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I suffer from plantar fasciitis thanks to my flat feet and proclivity for overpronation. And you know what? It fucking hurts. Maybe it’s due to the handful of miles I run a week. Surely, part of it is a genetic predisposition. But it’s not really an unusual malady — 25-30% of Americans are in the same boat. As it turns out, between the 8,000 odd nerves and dozens of bones, joints and ligaments in the human foot, a lot can go wrong.
Luckily, there’s all sorts of treatments for issues like these. Changing your running stride, if you partake, can be one of the most critical components to a healthy foot — after all, foot strike determines how the wear and tear of running impact is distributed (the goal here is evenly) — and even if you don’t count yourself as a runner or jogger, changes to your foot shape, like the introduction of orthotic inserts, can be a life saver.
I’ve tried lots of mitigating therapies myself — dropping my mileage, switching up my shoes, even compression socks. All have helped to an extent, but the closest I had gotten to relief was a lacrosse ball. The dense rubber sphere works wonders massaging the bottom of your foot, pressing out the tight and battered ligament that runs from heel to toe and easing tension across the foot.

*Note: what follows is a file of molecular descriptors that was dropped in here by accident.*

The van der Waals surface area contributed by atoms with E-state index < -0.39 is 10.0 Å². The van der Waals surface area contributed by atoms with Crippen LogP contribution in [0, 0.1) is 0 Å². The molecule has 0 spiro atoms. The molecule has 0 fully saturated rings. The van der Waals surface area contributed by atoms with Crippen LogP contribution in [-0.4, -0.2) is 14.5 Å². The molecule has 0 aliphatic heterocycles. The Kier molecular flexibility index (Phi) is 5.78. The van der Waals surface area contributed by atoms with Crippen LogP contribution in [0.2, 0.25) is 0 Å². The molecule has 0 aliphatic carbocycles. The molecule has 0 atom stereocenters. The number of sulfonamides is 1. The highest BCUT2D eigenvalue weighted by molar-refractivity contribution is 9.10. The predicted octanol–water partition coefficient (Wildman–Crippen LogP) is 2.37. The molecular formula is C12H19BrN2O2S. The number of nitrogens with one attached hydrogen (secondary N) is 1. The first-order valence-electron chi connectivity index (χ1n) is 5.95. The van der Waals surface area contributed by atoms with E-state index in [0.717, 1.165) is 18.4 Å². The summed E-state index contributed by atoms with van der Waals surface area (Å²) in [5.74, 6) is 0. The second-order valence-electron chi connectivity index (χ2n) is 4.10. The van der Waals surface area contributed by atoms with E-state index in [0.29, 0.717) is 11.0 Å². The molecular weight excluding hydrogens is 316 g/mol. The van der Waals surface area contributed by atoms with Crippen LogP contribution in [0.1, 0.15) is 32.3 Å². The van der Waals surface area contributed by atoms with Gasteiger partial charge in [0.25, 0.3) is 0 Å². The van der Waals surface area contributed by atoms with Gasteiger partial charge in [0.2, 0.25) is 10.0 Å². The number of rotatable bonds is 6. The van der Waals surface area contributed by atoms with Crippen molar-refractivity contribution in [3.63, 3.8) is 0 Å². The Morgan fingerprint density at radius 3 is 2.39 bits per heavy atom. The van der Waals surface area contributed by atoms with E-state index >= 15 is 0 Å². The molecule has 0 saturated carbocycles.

So imagine my glee when Hyperice, best known for their much-loved massage gun, released a similar vibrating device, this time in ball form. The wellness brand, endorsed by Lebron James, Naomi Osaka and Patrick Mahomes to name a few, specializes in performance recovery, and they clearly took some inspiration from the humble little LAX ball when creating the Hypersphere.
The premise is ultra simple: combine the effects of rolling out with the benefits of a high-torque 30W motor for a deep-tissue massage that relaxes muscles and aids in recovery. There’s no denying that myofascial relief — that’s the treatment, normally via massage, of sensitivity and soreness in your myofascial tissue — is critical for optimal performance and general wellbeing, but even a nimble Hypervolt might be hard pressed to fully treat certain parts of the body (see: the ball of the foot).
With a compact ball, those hard-to-reach places — feet, lower back, hamstrings — become far more accessible. Unlike your standard massage gun, you can also roll out on a massage ball, meaning you’re getting both the percussive effects of a massage and the tension release of a good stretch.
The thing is solid — almost three pounds — but with a rubber coating and intuitive shape, busting out the Hypersphere means blissful release. It operates at three levels of power (I operate almost solely in the middle level) and holds a charge for dozens of uses. All in all, it’s very efficient. Really, fifteen minutes of rolling across the bottom of my foot always does the trick for soothing any aches or pains that might flair up. It’s also small enough that you can bring it virtually anywhere, be …….